Defendant also contends:


Defendant argues that his sentence was illegal, excessive and not subject to NERA. We have not been provided with an adult presentence report. That makes review of this issue very difficult. Nonetheless, we can reject the argument that NERA did not apply based upon the record presented to us.

The homicide here occurred before NERA's effective date, June 29, 2001. Therefore, defendant's sentence is subject to the 1997 NERA version. This version required the following predicates to be proven beyond a reasonable doubt: that the actor caused death or serious bodily injury; or used or threatened the immediate use of a deadly weapon. N.J.S.A. 2C:43-7.2 (1997). Here, a finding that defendant caused Hardy's death was implicitly found by the jury when it returned its aggravated manslaughter verdict.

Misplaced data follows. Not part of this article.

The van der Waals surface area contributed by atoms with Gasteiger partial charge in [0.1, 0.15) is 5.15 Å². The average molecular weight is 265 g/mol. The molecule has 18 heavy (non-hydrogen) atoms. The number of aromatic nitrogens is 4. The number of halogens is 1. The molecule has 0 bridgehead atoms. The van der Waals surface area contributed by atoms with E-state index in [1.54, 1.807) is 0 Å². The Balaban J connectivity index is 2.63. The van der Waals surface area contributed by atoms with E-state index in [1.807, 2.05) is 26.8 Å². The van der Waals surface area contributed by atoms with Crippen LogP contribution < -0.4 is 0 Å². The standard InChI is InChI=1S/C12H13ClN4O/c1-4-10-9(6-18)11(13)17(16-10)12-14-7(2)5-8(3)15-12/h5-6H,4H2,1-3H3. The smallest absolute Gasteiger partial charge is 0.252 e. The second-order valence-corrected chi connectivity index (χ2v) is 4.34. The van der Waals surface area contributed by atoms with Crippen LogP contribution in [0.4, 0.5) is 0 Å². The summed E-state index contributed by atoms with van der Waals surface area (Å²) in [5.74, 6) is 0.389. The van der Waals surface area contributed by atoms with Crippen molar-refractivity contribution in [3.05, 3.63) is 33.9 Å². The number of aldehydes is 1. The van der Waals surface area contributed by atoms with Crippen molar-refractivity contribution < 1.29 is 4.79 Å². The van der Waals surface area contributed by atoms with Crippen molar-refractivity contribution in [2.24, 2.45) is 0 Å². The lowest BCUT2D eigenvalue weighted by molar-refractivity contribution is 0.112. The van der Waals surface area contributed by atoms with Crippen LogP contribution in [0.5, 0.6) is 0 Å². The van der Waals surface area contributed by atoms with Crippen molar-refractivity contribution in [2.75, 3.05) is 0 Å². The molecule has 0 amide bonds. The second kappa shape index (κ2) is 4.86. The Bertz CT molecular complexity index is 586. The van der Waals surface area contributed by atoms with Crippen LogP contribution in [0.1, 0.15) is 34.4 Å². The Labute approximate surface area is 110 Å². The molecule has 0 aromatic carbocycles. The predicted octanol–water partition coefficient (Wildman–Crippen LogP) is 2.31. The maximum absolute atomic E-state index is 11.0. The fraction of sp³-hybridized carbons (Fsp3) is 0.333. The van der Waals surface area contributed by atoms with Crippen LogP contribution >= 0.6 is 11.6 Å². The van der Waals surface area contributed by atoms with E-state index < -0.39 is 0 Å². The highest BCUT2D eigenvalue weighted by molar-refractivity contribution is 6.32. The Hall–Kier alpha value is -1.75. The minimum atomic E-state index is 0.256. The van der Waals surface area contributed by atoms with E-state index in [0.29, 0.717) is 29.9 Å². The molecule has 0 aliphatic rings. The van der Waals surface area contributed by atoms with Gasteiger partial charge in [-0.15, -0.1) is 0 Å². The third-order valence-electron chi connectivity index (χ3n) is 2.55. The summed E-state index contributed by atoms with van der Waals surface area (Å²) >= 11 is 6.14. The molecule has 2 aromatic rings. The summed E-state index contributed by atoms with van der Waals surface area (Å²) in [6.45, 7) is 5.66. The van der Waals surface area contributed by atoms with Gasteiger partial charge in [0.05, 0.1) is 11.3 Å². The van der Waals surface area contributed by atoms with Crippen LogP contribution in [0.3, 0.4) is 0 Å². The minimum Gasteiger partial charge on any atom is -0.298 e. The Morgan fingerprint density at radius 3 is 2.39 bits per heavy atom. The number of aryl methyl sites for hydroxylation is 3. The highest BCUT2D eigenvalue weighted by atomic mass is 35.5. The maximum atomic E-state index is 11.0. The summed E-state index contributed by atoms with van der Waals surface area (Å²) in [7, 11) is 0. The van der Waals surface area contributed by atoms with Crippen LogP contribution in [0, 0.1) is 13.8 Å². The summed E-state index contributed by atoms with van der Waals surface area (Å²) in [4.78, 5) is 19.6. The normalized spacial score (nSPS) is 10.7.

As to the sentence on Count II, we learn from the record that defendant has at least two prior convictions for possession of drugs, as he admitted at trial. He has been to State prison at least once. The judge found three of the aggravating factors enumerated in N.J.S.A. 2C:44-1a, i.e., (3) the risk that defendant will commit another offense; (6) the extent and seriousness of defendant's prior criminal record; and (9) the need for specific and general deterrence from law. The judge also found two of the mitigating factors listed in N.J.S.A. 2C:44-1b, i.e., (3) defendant acted under a strong provocation; and (4) there were substantial grounds tending to excuse or justify defendant's conduct induced or facilitated its commission. The judge imposed a five-year term on Count II, which is the lowest sentence for a second degree offense.